Something Special | Women's Group

 
$20.00
 

 Roaster Notes: 

This sweet bean is the full package. The complexity hits you right away. Hazelnuts and cocoa sing out from the grind and beg to be brewed in every method possible. The body carries the creamy sweetness of strawberries and cream on top of a sponge cake of red velvety goodness. The texture of this coffee is all part of the dessert experience. It leaves your palette doused in cocoa and graham crackers. This is a workhorse coffee farmed and milled by 78 strong, hard working women, and you can taste the love.


Importer Notes:

“ARGCAFEE (Association de Transformadores y Comercializadores de Cafe Especiales de Argelia Cauca) is an association that started in 2014 with only 17 member producers, all of whom were committed to finding a better market for their coffee than the commercial one they were delivering to—both in search of higher prices and a better showcase for the quality of their coffee. As Argelia is relatively remote, it had been hard for the small farmers in the area to reach the marketplace and have leverage in their selling. Through their work, however, the association grew to over 230 members, about 150 of whom are presently active in farming and delivering lots to the association.

The community’s history has been eclipsed by armed conflict and illicit crop production, but ARGCAFEE is reshaping this narrative through the commerce of coffee. Collectively, they are implementing sustainable production techniques through training, commercializing member coffees and fostering buyer connections, drawing youth into the industry through education at ITARG (El Instituto Tecnico Argcafee), and creating sustainable and legal pathways to prosperity through their Women Producer and Coca Substitution programs. This lot was developed with the women producers of ARGCAFEE. 78 women contribute to this program, with another 44 communicating intentions to join. The Women Producer program is designed to identify and incentivize the many women within the coffee industry. Along with this, this coffee is also part of the Coca Substitution Program.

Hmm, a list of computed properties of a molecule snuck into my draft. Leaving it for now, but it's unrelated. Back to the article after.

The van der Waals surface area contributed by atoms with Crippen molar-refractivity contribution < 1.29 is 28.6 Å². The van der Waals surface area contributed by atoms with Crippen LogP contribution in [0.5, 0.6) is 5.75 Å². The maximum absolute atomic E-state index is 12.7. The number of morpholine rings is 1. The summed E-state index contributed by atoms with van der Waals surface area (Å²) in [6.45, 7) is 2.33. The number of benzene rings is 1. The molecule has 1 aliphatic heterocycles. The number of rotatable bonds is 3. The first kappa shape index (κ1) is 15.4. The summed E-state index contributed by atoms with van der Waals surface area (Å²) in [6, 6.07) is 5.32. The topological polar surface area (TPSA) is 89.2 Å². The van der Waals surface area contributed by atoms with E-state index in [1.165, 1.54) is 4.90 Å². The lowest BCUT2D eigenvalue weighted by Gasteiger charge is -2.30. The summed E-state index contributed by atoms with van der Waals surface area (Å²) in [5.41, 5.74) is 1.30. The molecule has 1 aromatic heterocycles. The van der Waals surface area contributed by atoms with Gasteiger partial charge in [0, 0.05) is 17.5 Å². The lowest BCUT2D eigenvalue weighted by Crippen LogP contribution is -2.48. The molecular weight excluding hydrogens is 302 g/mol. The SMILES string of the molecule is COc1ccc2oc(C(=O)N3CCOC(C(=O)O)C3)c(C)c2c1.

The Coca Substitution program is a partnership between Café Imports, Banexport, and ARGCAFEE created to promote the cultivation of legal crops such as coffee in place of illicit crops like coca. The partnership operates a nursery in Argelia, Cauca, that cultivates high-yielding and coffee leaf rust-resistant varieties while providing agronomical training and assistance to members of ARGCAFEE. The substitution program also provides support by offering a guarantee of purchase by Café Imports and Banexport at higher-than-average prices. With these premiums, farmers are encouraged to shift towards the cultivation of legal crops that offer a sustainable source of income and to decrease the community’s dependence on the narco-state in Colombia.

The program aims to address the underlying factors contributing to the cultivation of illicit crops, such as poverty, lack of education, and access to markets. By providing farmers with the necessary tools and knowledge, the program offers an alternative means of livelihood, thereby reducing the reliance on illicit crops.

Through the cultivation of specialty coffee, farmers can access formal markets and earn a higher income, improving their living standards. Additionally, the program promotes environmental sustainability by encouraging the use of sustainable agricultural practices and reducing the negative impacts associated with the cultivation of illicit crops.

Overall, the program offers a comprehensive approach to addressing the issue of illicit crop cultivation by addressing the underlying socio-economic factors and promoting sustainable alternatives.

ARGCAFEE partnered up with Banexport in 2017, and the group now has a warehouse and a cupping lab; the lab is staffed full-time by five professionals, all of whom are young members of multigenerational coffee families who have decided to stay in the family business—a huge concern these days, as the average age of a coffee farmer is over 55. It is difficult to incentivize young people to stay in coffee production during such low prices.

The organization is democratically run, with a director, a legal representative, a producer representative, an accountant, a secretary, and technical staff, all elected in a voting process conducted by the members.”